February 2nd marked 6 years of GHP’s existence. January makes it 5 years of full time business ownership.
I’m grateful for what this journey has done for my own personal development. To a large extent, GHP is an extension of who I have grown into as a man. From the staff I’ve built to the conversations I have with members that transcend just aligning their feet in a squat.
During my first year in 2017 I was just fumbling around figuring out GHP’s coaching identity. And what it meant to be a private coach.
Over the course of 2018 & 2019 I spent significant time and resources trying different business models, getting mentored by other gym owners, improving the coaching model, and making a lot of mistakes. A lot.
I learned in 2020 how to find a target market and made my first hire, which was a major transition for me. Oh, and rebuild after an enormous shut down.
2021 was the first year I started and was like “I’m going to do ___” and it played out to some effect that way. That year brought new staff and the establishment of GHP’s current way of doing things reflected today.
2022 challenged my resiliency and creative problem solving at a level higher than 2020. It proved to me that I can move at a strategic level. It allowed me to experience a business that won’t fall apart if I take Tuesday off. Or the entire week =)
Believe the hype. Running a business is hard. I’m honored to have been able to serve so many hundreds of people over the years and make it past that “5 year” mark, at this point taking sprinting strides.
It’s not hard because the work itself is actually difficult. My coaching hours in the gym or in 25 degree weather at the track are the easiest and most fun hours of my week.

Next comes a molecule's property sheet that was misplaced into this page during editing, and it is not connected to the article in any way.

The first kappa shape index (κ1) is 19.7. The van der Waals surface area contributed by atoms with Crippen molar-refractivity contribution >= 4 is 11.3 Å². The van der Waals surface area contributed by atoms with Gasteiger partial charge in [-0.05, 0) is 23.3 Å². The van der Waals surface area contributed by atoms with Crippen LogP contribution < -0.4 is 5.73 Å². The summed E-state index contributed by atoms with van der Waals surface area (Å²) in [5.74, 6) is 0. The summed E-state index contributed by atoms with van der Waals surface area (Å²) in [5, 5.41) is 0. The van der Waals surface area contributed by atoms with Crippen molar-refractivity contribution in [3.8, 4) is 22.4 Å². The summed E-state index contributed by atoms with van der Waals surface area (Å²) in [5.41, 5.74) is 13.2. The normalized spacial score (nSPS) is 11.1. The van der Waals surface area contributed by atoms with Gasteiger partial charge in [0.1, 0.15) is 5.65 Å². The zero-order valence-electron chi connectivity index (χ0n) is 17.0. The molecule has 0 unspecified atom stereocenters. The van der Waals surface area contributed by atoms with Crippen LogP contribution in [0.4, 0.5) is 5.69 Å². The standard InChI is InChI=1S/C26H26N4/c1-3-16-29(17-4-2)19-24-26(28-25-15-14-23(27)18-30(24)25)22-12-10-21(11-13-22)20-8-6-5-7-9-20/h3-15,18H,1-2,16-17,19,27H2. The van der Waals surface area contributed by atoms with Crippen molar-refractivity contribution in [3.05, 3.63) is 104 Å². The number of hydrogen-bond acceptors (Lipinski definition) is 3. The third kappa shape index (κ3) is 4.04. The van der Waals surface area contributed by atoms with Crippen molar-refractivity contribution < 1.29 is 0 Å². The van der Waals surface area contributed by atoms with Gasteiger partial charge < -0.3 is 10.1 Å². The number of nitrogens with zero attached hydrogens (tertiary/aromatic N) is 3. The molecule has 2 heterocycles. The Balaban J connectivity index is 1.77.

What makes it hard is that it’s very hard to turn off when I leave, I have to make all of the rules, I am the ultimate bearer of responsibility - like the parent of a small child - which weighs a lot mentally/emotionally, and there’s tremendous energy that goes into emotional regulation to show up at a high level everyday.
I could go on.
Honestly, I love it though. The pressure is fun. Progress is measured by how much better the problems get that you have to solve. They don’t go away. Ever.
Even on the days when I lay on the floor wondering what in the world I am doing. Yes, I have those on occasion. I feel worthless & helpless at times. Confused.
I’m so, so grateful even on my darkest days.
Thank you to my members, staff, supporters, over the years.
I want to leave you with a few reflections that I think you can find valuable in your own journey if you are a person who feels they wield great influence on your journey.
- Running an organization and “owning your job” are NOT the same thing
Being a solo entrepreneur and having a staff in some capacity require very different skill sets. The things in your head have to be on paper and taught or else a cascade of repetitive problems emerge.
- A significant amount of energy goes into emotional regulation
My mood affects everything. Being aware of your mood and how it can affect your clients & staff will save and make you money. You’re the big dawg. Everyone feeds off of your energy. Sometimes you don’t want to. Oh well. You must summon saiyan levels of energy to be cheerful when pissed, anxious, or irritated. But you sets the tone for the room. Noone wants to spend money and be served by a negative presence.
Just like children, everyone is watching you and models how to act based on how you show up.
I’ve shut down the room more times than I care to remember for showing how tired I am. Or bringing my personal irritations to the gym.
- Character quality, your preceding reputation, and exposure of your presence opens doors that didn’t even seem to exist
Be who you need at home alone. Be that person to others. People will sing your praises if you do them right and are a lighting presence. You never know who the person you just spoke to knows.
- Before offering staff critique that just pops up, just wait
The pause takes the irritation out so it’s received better. I’ve learned this the hard way. Getting the desired behavior is more important than expressing your frustration - unless that actually is needed to drive the point home. Even then, critique in private, with intent and a plan.